The following tutorial videos should help get you up and running with SCAMP. Each video is split into two halves: the first half is a basic introduction, and second half goes into more advanced features.
These tutorials assume that you’re a beginner in Python as well as in using the SCAMP library. If you are more experienced with Python, you will probably still find them useful, but may find you want to fast-forward through some of the content.
This video shows the basics of creating a
Session object, adding an instrument, and playing some
notes using for and while loops. In the second half of the video, it goes into blocking vs. non-blocking
play_note() calls, the extra properties argument, and playing glissandi,
along with other continuous playback animations.
This video describes how to organize blocks of code into functions, and then
them so that they run in parallel (a key step in creating multi-part music). The second half of the video goes into the
use of function arguments, forking functions that have arguments, and playing multiple copies of the same function
simultaneously with different arguments and tempos.
Tempo Changes and Polytempo Music¶
This video delves into the clock system in SCAMP, discussing how to set the tempo/rate of a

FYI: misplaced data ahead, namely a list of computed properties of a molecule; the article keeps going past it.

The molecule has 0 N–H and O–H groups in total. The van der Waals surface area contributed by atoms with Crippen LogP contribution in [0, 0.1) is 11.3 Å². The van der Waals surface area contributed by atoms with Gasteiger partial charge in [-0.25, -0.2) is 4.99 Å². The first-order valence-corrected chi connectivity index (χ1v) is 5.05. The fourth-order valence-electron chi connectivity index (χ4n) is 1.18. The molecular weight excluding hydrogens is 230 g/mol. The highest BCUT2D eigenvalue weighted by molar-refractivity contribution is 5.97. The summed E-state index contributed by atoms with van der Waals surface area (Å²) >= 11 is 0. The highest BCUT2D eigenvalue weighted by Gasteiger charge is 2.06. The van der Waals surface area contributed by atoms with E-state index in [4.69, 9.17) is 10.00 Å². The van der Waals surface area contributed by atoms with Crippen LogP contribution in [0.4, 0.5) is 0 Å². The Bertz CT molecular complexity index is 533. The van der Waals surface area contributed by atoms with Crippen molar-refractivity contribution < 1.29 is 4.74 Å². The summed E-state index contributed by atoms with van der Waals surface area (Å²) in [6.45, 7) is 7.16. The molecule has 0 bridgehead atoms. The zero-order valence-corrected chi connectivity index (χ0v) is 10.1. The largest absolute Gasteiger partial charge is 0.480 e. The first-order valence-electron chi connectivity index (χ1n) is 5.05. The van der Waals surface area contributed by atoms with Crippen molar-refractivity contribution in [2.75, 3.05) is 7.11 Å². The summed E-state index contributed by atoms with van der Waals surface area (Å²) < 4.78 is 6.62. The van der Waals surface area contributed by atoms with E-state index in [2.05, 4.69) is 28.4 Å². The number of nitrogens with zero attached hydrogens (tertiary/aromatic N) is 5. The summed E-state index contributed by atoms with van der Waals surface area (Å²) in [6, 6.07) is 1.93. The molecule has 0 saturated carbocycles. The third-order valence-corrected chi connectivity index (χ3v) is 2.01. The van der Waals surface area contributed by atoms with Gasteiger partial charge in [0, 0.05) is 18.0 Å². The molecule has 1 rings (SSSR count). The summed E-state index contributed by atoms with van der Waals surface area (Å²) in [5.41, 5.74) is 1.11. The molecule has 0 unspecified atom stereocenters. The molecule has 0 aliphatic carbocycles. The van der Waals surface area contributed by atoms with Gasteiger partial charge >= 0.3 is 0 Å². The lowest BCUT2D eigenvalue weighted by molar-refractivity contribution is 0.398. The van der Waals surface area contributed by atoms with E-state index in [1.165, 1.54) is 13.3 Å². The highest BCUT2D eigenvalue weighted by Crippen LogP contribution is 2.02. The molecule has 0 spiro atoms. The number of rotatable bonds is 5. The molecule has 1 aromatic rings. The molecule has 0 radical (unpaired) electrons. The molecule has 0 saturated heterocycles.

how to create ritardandi and accelerandi with
set_tempo_target(), and the difference
between time and beat duration units. The second half of the video demonstrates the possibilities for polytempo music in
SCAMP, with multiple parts that each have their own separate tempo curves. It also discusses looping tempo targets,
mapping tempo to a mathematical function, and the system of tempo inheritance in forked processes.
Generating Music Notation¶
This video goes into the process of transcribing and generating music notation from a SCAMP script. The first half
explains how to transcribe the notes played within a
Session to a
object, convert that Performance to a
Score object, adjust time signatures, note spelling, and
articulations, and ultimately render to both LilyPond and MusicXML. The second half goes into the notation of microtonal
music, glissandi, and polytempo music, as well as the thorny details of quantization.